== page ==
Following several requests to deal with topics relevant to our age, I am running a few posts on subjects that many are reluctant to discuss. Today’s hot topic is sex.
When I sang Salt n Pepa’s song “Let’s Talk About Sex,” to Mr Grumpy, he mumbled something about having to go and check his shed. Over fifties tend to be more reluctant to talk about sex but really we should be aware of changes that might affect us as we age and be prepared fo rthem There’s no need to be shy about it. With that in mind, my thanks go to Robert Jones for this article:
The very notion of older people getting busy between the sheets used to cause gasps of shock and embarrassment. Fortunately, the idea that anyone over the age of 40 should shelve their passion and embrace a life of chastity, gardening and bingo has all but disappeared. We now know that no matter your age, it’s possible to enjoy a satisfying sex life. In fact, there’s a lot to be said for physical intimacy in later life. Research conducted by a team at the University of Chicago in 2010 suggested that a good sex life is positively associated with health in middle age and later life. As if that’s not enough, a recent Dutch study found that the more sexually active older people were, the better their memories and general brain function.
Of course, we shouldn’t go overboard when waxing lyrical about this issue. As the unrelenting hands of time march on, you’re bound to notice changes in your sexual experiences. After all, gravity tends to take its toll and joints can creak a little more than they used to. This is why it’s important to know what to expect in the bedroom as you age.
One issue that many people have experienced, either themselves or with their partners, is erectile dysfunction (ED) – although you wouldn’t necessarily know it. Despite the fact that around half of men between the ages of 40 and 70 have ED to some degree, embarrassment surrounding the issue means it’s seldom discussed. The medical problem has a range of causes. Often, it’s a symptom of health conditions that affect the heart and blood vessels, like diabetes and high blood pressure. It can also be triggered by psychological factors like stress and depression. The good news is, there are treatments on offer for ED, including Viagra, Cialis, Levitra, Sildenafil and Spedra. These medicines work by relaxing the arteries that supply blood to the penis. If you don’t want to visit your doctor in person to get prescriptions for these treatments, you can use online doctor services like onlinedoctor.lloydspharmacy.com instead.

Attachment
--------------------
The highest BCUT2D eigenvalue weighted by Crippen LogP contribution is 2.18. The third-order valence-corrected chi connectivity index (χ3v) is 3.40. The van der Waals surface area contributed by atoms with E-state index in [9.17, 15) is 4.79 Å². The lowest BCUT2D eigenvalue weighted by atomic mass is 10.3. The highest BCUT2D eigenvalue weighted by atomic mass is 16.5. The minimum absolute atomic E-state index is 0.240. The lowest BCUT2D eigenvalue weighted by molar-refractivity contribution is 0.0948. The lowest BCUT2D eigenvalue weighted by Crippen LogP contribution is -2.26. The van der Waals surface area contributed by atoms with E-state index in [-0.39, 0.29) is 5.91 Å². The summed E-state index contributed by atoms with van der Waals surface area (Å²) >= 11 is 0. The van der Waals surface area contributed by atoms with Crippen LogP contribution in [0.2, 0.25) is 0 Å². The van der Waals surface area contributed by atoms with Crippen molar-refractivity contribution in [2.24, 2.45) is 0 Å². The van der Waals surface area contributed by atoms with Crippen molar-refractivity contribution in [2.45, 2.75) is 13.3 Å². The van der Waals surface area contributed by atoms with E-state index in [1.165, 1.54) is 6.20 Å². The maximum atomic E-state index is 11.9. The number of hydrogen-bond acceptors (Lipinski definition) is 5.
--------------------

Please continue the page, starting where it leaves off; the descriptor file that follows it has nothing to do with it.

As long as you find out what’s causing ED and get the right treatments, there’s no need to let it stop you and your partner having sex.
Aches and pains
Aches and pains can also cause problems in the bedroom. For example, osteoarthritis, which often develops in people over the age of 50, can make sexual contact uncomfortable. If you find physical intimacy is becoming difficult because of discomfort in your joints, you might benefit from taking warm baths to relax your body. It’s also worth testing out different positions and changing the times of day that you have sex. Depending on your particular circumstances, medicines or joint replacement operations might also help.
Whatever you do, don’t let pain put you off sex. You can find out more about your options by speaking to a qualified medical professional.
Reduced sex drive
Having a reduced sex drive in later life should come as no surprise. After all, your body’s no longer awash with potent sex hormones like it was when you were in your first flush of youth.
It’s common for older men to develop low testosterone, which can lessen their interest in sex. Meanwhile, as women approach the menopause, their levels of oestrogen fall. They can also suffer from reduced testosterone levels, especially after a hysterectomy. If you think the menopause may be impacting on your desire to have sex, why not pay a visit to your GP? If it’s suitable, you might be offered hormone replacement therapy. Available as patches, gels, tablets or implants, these treatments are designed to relieve the symptoms of the menopause and they can help to increase your libido.
It’s not all bad…
Of course, it’s not all bad news in the boudoir as you get older. There are lots of reasons why sex can be more, rather than less, enjoyable as you age. After all, if you find yourself freed from the pressures of work and raising a family, you might have more time to relax with your partner. Also, lots of older people feel less self-conscious about their bodies’ lumps and bumps. Let’s face it, by leaving the insecurities of youth firmly behind, it’s much easier to focus simply on having fun. Then of course there’s the fact that post menopause, there’s no need to worry about unwanted pregnancy.
With the right attitude, there’s no need to let your advancing years get in the way of a fulfilling sex life.